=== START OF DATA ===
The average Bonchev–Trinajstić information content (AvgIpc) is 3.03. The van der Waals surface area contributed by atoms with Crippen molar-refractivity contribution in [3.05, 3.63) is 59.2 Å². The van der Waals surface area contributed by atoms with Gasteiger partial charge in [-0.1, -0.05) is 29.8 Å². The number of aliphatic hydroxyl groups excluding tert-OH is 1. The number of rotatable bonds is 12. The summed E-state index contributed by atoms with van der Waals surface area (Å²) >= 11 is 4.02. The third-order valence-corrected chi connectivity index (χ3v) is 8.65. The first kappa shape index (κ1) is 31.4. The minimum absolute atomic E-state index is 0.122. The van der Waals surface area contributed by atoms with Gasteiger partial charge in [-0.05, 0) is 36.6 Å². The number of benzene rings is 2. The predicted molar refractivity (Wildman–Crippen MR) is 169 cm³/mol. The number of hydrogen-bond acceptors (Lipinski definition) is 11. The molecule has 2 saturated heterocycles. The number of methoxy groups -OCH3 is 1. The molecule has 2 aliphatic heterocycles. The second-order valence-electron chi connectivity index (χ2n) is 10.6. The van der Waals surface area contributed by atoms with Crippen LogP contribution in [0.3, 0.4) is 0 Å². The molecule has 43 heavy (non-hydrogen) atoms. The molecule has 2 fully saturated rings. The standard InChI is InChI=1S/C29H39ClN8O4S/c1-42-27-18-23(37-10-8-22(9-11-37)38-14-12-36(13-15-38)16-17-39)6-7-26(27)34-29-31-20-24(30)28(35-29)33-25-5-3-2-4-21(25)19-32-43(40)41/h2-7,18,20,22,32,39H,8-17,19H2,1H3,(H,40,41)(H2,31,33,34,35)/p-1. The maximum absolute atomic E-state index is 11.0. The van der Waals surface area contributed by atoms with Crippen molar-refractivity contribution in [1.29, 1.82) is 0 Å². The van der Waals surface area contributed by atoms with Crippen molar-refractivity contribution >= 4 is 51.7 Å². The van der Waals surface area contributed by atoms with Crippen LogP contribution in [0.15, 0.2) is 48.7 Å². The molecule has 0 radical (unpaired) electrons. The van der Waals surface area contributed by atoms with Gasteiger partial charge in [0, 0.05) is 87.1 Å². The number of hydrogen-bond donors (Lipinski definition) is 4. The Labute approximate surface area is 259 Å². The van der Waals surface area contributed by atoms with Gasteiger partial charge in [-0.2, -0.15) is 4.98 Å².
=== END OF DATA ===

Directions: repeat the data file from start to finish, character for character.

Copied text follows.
The average Bonchev–Trinajstić information content (AvgIpc) is 3.03. The van der Waals surface area contributed by atoms with Crippen molar-refractivity contribution in [3.05, 3.63) is 59.2 Å². The van der Waals surface area contributed by atoms with Gasteiger partial charge in [-0.1, -0.05) is 29.8 Å². The number of aliphatic hydroxyl groups excluding tert-OH is 1. The number of rotatable bonds is 12. The summed E-state index contributed by atoms with van der Waals surface area (Å²) >= 11 is 4.02. The third-order valence-corrected chi connectivity index (χ3v) is 8.65. The first kappa shape index (κ1) is 31.4. The minimum absolute atomic E-state index is 0.122. The van der Waals surface area contributed by atoms with Gasteiger partial charge in [-0.05, 0) is 36.6 Å². The number of benzene rings is 2. The predicted molar refractivity (Wildman–Crippen MR) is 169 cm³/mol. The number of hydrogen-bond acceptors (Lipinski definition) is 11. The molecule has 2 saturated heterocycles. The number of methoxy groups -OCH3 is 1. The molecule has 2 aliphatic heterocycles. The second-order valence-electron chi connectivity index (χ2n) is 10.6. The van der Waals surface area contributed by atoms with Crippen LogP contribution in [0.3, 0.4) is 0 Å². The molecule has 43 heavy (non-hydrogen) atoms. The molecule has 2 fully saturated rings. The standard InChI is InChI=1S/C29H39ClN8O4S/c1-42-27-18-23(37-10-8-22(9-11-37)38-14-12-36(13-15-38)16-17-39)6-7-26(27)34-29-31-20-24(30)28(35-29)33-25-5-3-2-4-21(25)19-32-43(40)41/h2-7,18,20,22,32,39H,8-17,19H2,1H3,(H,40,41)(H2,31,33,34,35)/p-1. The maximum absolute atomic E-state index is 11.0. The van der Waals surface area contributed by atoms with Crippen molar-refractivity contribution in [1.29, 1.82) is 0 Å². The van der Waals surface area contributed by atoms with Crippen molar-refractivity contribution >= 4 is 51.7 Å². The van der Waals surface area contributed by atoms with Crippen LogP contribution in [0.15, 0.2) is 48.7 Å². The molecule has 0 radical (unpaired) electrons. The van der Waals surface area contributed by atoms with Gasteiger partial charge in [0, 0.05) is 87.1 Å². The number of hydrogen-bond donors (Lipinski definition) is 4. The Labute approximate surface area is 259 Å². The van der Waals surface area contributed by atoms with Gasteiger partial charge in [-0.2, -0.15) is 4.98 Å².